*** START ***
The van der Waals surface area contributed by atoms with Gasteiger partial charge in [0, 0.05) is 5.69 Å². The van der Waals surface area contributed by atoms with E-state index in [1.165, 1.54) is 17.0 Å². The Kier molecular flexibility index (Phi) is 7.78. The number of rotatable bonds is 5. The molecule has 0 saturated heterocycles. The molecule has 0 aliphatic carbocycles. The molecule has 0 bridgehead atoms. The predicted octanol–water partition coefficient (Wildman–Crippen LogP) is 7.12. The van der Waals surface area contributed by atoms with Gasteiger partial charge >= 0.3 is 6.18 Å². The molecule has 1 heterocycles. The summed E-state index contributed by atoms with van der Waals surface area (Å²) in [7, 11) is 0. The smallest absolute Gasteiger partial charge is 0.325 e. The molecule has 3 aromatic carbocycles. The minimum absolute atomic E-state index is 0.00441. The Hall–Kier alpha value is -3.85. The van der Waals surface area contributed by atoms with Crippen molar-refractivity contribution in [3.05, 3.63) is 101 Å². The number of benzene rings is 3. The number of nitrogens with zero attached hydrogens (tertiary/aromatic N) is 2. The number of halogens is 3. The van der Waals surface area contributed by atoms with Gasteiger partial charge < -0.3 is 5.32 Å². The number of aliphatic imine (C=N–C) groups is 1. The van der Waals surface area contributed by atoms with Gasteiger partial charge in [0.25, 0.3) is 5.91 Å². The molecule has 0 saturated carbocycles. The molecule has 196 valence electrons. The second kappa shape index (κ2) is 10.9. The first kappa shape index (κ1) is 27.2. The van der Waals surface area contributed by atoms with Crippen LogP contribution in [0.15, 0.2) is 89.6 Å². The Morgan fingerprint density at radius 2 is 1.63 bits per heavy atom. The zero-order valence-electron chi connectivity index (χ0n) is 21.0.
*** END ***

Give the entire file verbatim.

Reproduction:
The van der Waals surface area contributed by atoms with Gasteiger partial charge in [0, 0.05) is 5.69 Å². The van der Waals surface area contributed by atoms with E-state index in [1.165, 1.54) is 17.0 Å². The Kier molecular flexibility index (Phi) is 7.78. The number of rotatable bonds is 5. The molecule has 0 saturated heterocycles. The molecule has 0 aliphatic carbocycles. The molecule has 0 bridgehead atoms. The predicted octanol–water partition coefficient (Wildman–Crippen LogP) is 7.12. The van der Waals surface area contributed by atoms with Gasteiger partial charge >= 0.3 is 6.18 Å². The molecule has 1 heterocycles. The summed E-state index contributed by atoms with van der Waals surface area (Å²) in [7, 11) is 0. The smallest absolute Gasteiger partial charge is 0.325 e. The molecule has 3 aromatic carbocycles. The minimum absolute atomic E-state index is 0.00441. The Hall–Kier alpha value is -3.85. The van der Waals surface area contributed by atoms with Crippen molar-refractivity contribution in [3.05, 3.63) is 101 Å². The number of benzene rings is 3. The number of nitrogens with zero attached hydrogens (tertiary/aromatic N) is 2. The number of halogens is 3. The van der Waals surface area contributed by atoms with Gasteiger partial charge < -0.3 is 5.32 Å². The number of aliphatic imine (C=N–C) groups is 1. The van der Waals surface area contributed by atoms with Gasteiger partial charge in [0.25, 0.3) is 5.91 Å². The molecule has 0 saturated carbocycles. The molecule has 196 valence electrons. The second kappa shape index (κ2) is 10.9. The first kappa shape index (κ1) is 27.2. The van der Waals surface area contributed by atoms with Crippen LogP contribution in [0.15, 0.2) is 89.6 Å². The Morgan fingerprint density at radius 2 is 1.63 bits per heavy atom. The zero-order valence-electron chi connectivity index (χ0n) is 21.0.